A Wisconsin nuclear power plant is slated for closure early next year, as electricity prices have fallen due to the proliferation of low-cost natural gas.
Dominion Resources Inc. announced yesterday that it will close its Kewaunee Power Station, a 556-megawatt nuclear power plant in Carlton, Wisconsin. Located on Lake Michigan about 35 miles
southeast of Green Bay, the Kewaunee plant features one
Westinghouse pressurized water reactor. The station began commercial operation in 1974, and was acquired by Dominion in
Despite being relicensed by the Nuclear Regulatory Commission in 2011 for a new term through 2033, according to Dominion's most recent Form 10-K, Dominion faced a $66 million loss ($39 million after-tax) from operations of the Kewaunee plant. Part of Dominion's problems likely arose from the relatively low price it could get for power produced from the plant. While Dominion has cost-of-service-based contracts to sell the plant's output to two Wisconsin utilities - Wisconsin Public Service Corp. and Wisconsin Power and Light Co. - those contracts expire in 2013.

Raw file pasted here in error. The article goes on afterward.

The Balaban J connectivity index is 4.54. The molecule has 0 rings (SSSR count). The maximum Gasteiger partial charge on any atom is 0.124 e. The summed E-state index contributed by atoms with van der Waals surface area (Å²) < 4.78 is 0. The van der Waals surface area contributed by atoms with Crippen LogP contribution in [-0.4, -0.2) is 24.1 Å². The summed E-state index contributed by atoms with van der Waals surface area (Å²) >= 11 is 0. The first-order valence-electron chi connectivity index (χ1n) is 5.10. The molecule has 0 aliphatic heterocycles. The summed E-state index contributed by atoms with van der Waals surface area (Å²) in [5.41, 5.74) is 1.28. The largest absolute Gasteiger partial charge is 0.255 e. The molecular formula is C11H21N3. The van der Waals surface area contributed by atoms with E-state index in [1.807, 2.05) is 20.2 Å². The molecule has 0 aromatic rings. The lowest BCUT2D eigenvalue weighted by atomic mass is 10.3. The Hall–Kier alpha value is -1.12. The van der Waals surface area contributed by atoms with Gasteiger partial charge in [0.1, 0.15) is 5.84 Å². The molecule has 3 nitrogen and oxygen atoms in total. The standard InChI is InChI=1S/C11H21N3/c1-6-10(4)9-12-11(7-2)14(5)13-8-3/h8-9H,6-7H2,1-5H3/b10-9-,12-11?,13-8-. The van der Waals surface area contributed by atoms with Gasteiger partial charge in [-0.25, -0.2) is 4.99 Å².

Meanwhile, the development of natural gas supplies from shale resources though hydraulic fracturing or fracking has led to significant decreases in the price of natural gas. Since natural gas plays a significant role in the energy mix used to generate electricity, shale gas has led to decreases in the price of power. This in turn has put pressure on electric generators powered by fuels other than gas. Some of these generators have announced closures, while others are being converted to gas-fired generation.
Dominion had been trying to sell the plant since last year. Between the lack of economies of scale resulting from the company's inability to grow its Midwest nuclear fleet, projected low wholesale power prices in the region, and no buyer for Kewaunee, Dominion now plans to decommission the plant in 2013. If that happens, it will be the first permanent closure of a nuclear power plant since 1998.